PDC hosted by new church plant, emphasizes church planting and working together
by Myra Holmes
When delegates of the Pacific District Conference (PDC) gathered for their semiannual convention Nov. 4-5 in Portland, Ore., they did business. But the emphasis and the feel was that of family. Some 84 delegates from the westernmost branch of the U.S. Mennonite Brethren, with churches in California, Washington, Oregon, Arizona and Utah, swapped stories of God at work, cheered each other on and garnered support for the work ahead.
“We have important work to do together—the work of the King of Kings and Lord of Lords,” said district minister Gary Wall in his report.
The convention was hosted by Trinity Church, Portland, Ore., a vibrant church plant that exemplifies the kind of stories celebrated. Trinity launched just a year ago as a partnership with the PDC and Mission USA, the church planting arm of the U.S. Conference of Mennonite Brethren Churches (USMB). The congregation, which meets on the campus of Western Seminary, now has nearly 100 in attendance, reflects a community-appropriate diversity and is already self-sustaining.
More stories were celebrated during the Friday evening home missions banquet—clearly the emotional centerpiece of the weekend. Church planters in Portland; Salt Lake City, Utah; Clovis, Calif.; and Selma, Calif., spoke passionately of people whose lives have been changed because of Christ through MB church plants. Brad Klassen, pastor of Copper Hills Community Church, Phoenix, Ariz., introduced the next PDC church plant. This effort, led by Gavin Linderman and out of Copper Hills, is already reaching a younger generation. Gary Wall then unashamedly issued a call for support, asking for generous donations for home missions; the delegates responded with an offering of $6,425.00.
Again and again as stories were told, speakers referred to both local congregations and the larger church as family. The convention itself was another example of what one speaker called “relational glue,” with valuable conversations taking place in hallways, between sessions and over meals.
In spite of the talk about family from the podium, from the floor and in the hallways, key family members were conspicuously absent. The PDC is a district of ethnic diversity; 32 of the district’s 114 churches are Hispanic and 28 are Slavic. Yet the vast majority of those attending the convention—those who gathered around this family table—were Anglo, as pointed out by Juan Wall, representing the Hispanic Council.
“We want to be one conference,” Wall said in his report, noting that Hispanic leaders are working on building bridges.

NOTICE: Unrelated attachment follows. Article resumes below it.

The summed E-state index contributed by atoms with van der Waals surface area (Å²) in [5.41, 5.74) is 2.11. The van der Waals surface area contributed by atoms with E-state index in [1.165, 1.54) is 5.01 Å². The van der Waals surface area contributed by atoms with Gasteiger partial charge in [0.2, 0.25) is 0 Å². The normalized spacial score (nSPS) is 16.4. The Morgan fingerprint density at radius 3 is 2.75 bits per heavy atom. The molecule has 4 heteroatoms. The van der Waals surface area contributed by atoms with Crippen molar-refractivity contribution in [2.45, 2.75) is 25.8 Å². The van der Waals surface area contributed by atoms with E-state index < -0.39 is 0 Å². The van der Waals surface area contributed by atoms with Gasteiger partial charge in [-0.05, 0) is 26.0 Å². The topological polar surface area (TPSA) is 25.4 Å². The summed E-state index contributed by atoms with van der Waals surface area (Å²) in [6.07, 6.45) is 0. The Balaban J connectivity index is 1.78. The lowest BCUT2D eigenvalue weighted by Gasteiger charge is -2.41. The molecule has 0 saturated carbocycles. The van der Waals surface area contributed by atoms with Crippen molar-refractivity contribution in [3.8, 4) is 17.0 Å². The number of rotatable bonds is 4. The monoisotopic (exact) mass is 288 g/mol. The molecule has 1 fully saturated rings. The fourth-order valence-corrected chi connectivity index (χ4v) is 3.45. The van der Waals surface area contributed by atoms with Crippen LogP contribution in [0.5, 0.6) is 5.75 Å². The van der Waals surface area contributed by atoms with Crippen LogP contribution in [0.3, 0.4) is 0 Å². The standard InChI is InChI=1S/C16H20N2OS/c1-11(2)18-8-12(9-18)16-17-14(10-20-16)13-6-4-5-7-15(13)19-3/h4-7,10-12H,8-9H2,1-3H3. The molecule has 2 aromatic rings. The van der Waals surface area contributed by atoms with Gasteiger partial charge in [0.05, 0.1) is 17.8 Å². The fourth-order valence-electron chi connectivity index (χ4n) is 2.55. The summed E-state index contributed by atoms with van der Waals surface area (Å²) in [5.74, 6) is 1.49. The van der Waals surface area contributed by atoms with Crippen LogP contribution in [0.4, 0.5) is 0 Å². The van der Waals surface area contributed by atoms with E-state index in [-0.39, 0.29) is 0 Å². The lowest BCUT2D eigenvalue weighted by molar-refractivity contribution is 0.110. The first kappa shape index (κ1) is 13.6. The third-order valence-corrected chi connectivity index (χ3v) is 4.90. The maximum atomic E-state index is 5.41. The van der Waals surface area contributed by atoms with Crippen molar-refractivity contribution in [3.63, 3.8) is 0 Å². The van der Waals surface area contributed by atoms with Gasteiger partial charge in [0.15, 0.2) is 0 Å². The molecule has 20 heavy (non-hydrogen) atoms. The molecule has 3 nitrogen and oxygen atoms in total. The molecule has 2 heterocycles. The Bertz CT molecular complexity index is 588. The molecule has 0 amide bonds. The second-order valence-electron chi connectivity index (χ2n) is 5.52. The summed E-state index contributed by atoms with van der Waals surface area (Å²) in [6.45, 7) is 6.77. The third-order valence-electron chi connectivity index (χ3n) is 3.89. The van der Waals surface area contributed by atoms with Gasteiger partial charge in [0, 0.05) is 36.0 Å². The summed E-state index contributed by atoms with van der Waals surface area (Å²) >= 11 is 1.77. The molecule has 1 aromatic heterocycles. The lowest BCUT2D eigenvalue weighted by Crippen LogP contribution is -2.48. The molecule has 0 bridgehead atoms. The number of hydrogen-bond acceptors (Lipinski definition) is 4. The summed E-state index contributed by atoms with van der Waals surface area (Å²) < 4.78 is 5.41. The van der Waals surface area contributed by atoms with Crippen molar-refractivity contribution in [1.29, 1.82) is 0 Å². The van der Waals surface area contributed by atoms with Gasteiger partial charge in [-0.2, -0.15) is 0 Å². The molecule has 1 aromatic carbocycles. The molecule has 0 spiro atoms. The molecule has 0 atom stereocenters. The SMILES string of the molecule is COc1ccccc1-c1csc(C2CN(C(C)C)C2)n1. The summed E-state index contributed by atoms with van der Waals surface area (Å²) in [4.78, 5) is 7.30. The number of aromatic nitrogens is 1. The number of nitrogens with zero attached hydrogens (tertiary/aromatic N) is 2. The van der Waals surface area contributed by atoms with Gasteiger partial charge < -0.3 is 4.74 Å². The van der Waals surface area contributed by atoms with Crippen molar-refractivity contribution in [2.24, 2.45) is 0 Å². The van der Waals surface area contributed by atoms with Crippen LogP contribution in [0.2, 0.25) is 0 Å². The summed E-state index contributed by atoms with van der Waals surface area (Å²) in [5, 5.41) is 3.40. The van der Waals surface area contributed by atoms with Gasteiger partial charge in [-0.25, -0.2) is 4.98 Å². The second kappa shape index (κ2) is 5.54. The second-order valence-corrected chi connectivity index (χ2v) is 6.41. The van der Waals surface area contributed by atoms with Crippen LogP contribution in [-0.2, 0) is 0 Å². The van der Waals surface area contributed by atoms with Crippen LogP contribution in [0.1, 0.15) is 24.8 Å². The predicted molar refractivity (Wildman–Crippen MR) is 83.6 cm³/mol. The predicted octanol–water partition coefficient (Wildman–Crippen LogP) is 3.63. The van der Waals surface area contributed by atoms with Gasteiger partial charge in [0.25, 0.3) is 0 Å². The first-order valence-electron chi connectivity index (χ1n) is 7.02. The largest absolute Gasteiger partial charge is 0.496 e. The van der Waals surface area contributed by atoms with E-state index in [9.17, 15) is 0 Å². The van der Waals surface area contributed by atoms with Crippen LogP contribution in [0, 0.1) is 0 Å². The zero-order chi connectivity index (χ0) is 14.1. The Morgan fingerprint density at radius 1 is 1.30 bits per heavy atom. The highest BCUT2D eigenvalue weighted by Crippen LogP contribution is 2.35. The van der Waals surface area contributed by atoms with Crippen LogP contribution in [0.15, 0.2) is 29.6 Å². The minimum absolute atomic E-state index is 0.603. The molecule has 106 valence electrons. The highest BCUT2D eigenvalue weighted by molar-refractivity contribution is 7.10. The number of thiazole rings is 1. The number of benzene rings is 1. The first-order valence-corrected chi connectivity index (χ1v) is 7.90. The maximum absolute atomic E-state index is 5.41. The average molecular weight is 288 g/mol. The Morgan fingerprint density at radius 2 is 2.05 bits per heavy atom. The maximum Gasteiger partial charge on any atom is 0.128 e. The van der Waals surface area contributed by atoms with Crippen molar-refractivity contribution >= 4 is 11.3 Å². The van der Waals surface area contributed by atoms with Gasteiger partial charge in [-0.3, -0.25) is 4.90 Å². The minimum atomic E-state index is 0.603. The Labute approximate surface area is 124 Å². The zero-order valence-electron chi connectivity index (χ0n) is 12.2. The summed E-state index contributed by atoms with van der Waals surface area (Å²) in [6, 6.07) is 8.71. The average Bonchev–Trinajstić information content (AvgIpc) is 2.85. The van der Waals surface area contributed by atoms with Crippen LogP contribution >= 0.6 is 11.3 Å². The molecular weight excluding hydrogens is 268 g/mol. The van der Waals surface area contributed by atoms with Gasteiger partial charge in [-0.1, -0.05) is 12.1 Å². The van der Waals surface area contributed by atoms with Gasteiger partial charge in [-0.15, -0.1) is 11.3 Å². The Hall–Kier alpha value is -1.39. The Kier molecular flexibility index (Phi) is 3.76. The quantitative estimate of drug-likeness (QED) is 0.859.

Desire to strengthen relationships threaded through reports from various boards. PDC Board of Faith and Life chair Rod Suess talked about pastoral retreats designed to strengthen relationships, while Jordan Ringhofer, representing the Board of Youth Ministries, told about efforts to gather youth pastors and students in order to build relationships. Rick Bartlett and Dina Gonzales-Pina, representing the Board of Leadership Development, likewise talked about the importance of relationships as the district seeks to call out and give opportunities to young leaders.
Delegates also heard oral reports from the District Minister and Associate District Minister, Executive Board, Treasurer, Board of Trustees, Hispanic Leadership Training and Hispanic Council, as well as from a number of guests. They convened a brief meeting of the Fresno Pacific Corporation, the shareholders of Fresno Pacific University, the MB school headquartered in Fresno, Calif., and heard reports from the school. Special thanks was given to FPU President D. Merrill Ewert, who will retire in July 2012.
Each day’s sessions began with a challenge from Scripture, the foundation of this family’s values. Art Azurdia, pastor of Trinity Church, set the stage with a reminder from Hebrews 1:1-3 of the supremacy of Christ. It was a fitting start for a convention themed, “Honor and glory to the King.” Terry Brensinger, the new professor of pastoral theology at Fresno Pacific Biblical Seminary (FPBS), started Saturday’s sessions with a devotional from Colossians 1:1-3, challenging attendees to choose to focus on the eternal.
In a new move, PDC offered three Saturday afternoon workshops to equip church leaders, centered on the themes of church, work and money. Christine Wall, representing MB Foundation, addressed encouraging generosity in challenging economic times; Norm Thiesen, professor of pastoral counseling at Western Seminary and a leader at Trinity Church, discussed a Christian theology of work; and Terry Brensinger of FPBS explored the nature of the church in his popular workshop.
In other business, delegates affirmed new leaders, approved a fairly flat budget for the coming year, and recognized two new PDC congregations: Eagles Harbor Community Church, Clovis, Calif., and Trinity Church.
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